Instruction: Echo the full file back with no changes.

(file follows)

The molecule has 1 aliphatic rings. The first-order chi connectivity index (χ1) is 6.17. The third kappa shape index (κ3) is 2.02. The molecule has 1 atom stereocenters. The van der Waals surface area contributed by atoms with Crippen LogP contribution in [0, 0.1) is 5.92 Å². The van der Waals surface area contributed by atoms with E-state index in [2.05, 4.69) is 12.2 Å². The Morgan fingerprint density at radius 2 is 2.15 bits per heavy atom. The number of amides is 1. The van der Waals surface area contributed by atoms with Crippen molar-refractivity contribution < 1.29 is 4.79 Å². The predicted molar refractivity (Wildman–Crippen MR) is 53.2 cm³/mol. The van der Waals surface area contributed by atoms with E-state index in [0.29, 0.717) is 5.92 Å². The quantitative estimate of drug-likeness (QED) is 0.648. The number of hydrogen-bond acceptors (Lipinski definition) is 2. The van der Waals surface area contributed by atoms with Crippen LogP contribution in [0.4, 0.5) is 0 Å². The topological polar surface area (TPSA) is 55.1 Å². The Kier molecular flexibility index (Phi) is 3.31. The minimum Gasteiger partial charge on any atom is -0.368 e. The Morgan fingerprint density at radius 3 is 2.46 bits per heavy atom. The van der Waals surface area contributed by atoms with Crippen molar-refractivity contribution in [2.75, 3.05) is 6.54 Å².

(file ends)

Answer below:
The molecule has 1 aliphatic rings. The first-order chi connectivity index (χ1) is 6.17. The third kappa shape index (κ3) is 2.02. The molecule has 1 atom stereocenters. The van der Waals surface area contributed by atoms with Crippen LogP contribution in [0, 0.1) is 5.92 Å². The van der Waals surface area contributed by atoms with E-state index in [2.05, 4.69) is 12.2 Å². The Morgan fingerprint density at radius 2 is 2.15 bits per heavy atom. The number of amides is 1. The van der Waals surface area contributed by atoms with Crippen molar-refractivity contribution < 1.29 is 4.79 Å². The predicted molar refractivity (Wildman–Crippen MR) is 53.2 cm³/mol. The van der Waals surface area contributed by atoms with E-state index in [0.29, 0.717) is 5.92 Å². The quantitative estimate of drug-likeness (QED) is 0.648. The number of hydrogen-bond acceptors (Lipinski definition) is 2. The van der Waals surface area contributed by atoms with Crippen LogP contribution in [0.4, 0.5) is 0 Å². The topological polar surface area (TPSA) is 55.1 Å². The Kier molecular flexibility index (Phi) is 3.31. The minimum Gasteiger partial charge on any atom is -0.368 e. The Morgan fingerprint density at radius 3 is 2.46 bits per heavy atom. The van der Waals surface area contributed by atoms with Crippen molar-refractivity contribution in [2.75, 3.05) is 6.54 Å².